Why you need to understand ontologies when doing SOA

How to create order out of chaos

One of the benefits of leveraging ontologies with SOA is the fact that, no matter where the information resides, we can understand and map information relevant to our SOA problem domain. Ontologies allow you to differentiate between resources, which are especially useful when those resources have redundant data (such as customer information in almost all enterprises).

Thus, in order to make better sense of and represent the data in a more meaningful way, terms defined in ontologies allow the architect to fully understand the meaning and context of the information -- in other words, the ability to put entities in the appropriate context and map data from the complex and difficult to use to the simplistic and easy to use. It creates order out of chaos.

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What does data have to do with services? Everything. Most services exist to produce and consume information, and they provide us with the ability to leverage complex structures within abstractions that are more relevant to our business. In essence, we're putting simplistic data structure lipstick on the complex and heterogeneous data pig. Ontologies provide us with a good approach to understanding and organizing that data.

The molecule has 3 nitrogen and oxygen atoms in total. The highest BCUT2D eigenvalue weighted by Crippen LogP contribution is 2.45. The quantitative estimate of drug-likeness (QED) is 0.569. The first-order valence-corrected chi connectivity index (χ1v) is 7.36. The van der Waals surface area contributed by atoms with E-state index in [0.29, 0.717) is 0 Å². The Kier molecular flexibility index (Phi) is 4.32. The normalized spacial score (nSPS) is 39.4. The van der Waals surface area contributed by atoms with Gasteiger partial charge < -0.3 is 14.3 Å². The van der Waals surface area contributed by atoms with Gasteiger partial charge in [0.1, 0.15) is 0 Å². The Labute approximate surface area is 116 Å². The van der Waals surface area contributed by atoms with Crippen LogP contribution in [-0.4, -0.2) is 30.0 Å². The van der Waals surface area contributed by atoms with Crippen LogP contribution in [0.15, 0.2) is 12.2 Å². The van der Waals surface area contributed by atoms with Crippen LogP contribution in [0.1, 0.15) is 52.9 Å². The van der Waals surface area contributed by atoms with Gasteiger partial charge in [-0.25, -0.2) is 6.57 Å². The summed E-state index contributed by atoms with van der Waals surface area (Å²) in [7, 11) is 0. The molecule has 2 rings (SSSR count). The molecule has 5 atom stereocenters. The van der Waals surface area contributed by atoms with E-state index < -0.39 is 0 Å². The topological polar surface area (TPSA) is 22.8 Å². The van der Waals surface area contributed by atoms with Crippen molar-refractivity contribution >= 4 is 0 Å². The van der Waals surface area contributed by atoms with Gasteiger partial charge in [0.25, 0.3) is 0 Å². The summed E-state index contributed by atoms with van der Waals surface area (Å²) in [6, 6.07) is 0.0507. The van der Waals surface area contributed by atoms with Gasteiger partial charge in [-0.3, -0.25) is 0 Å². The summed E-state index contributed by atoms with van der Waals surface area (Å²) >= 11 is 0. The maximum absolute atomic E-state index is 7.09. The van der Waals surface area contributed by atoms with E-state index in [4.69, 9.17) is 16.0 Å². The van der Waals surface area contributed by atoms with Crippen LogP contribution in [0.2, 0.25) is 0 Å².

An important notion of ontologies is entity correspondence. Ontologies that are leveraged in more of a distributed environment, which SOA always is, must leverage data scattered across very different information systems and information that resides in many separate domains. Ontologies, in this scenario, provide a great deal of value because we can join information together, such as product information mapped to on-time delivery history, customer complaints, and compliments.

This establishes entity correspondence between data that is physically distributed. To gather information specific to an entity, we need to leverage different resources to identify individual entities, which vary widely from each physical information store. For example, when leveraging a relational database, entities are identified using keys, such as customer number.

Using ontologies takes some practice. However, those of you looking to make short work in understanding data in the context of your SOA, they are the best approach as far as I'm concerned.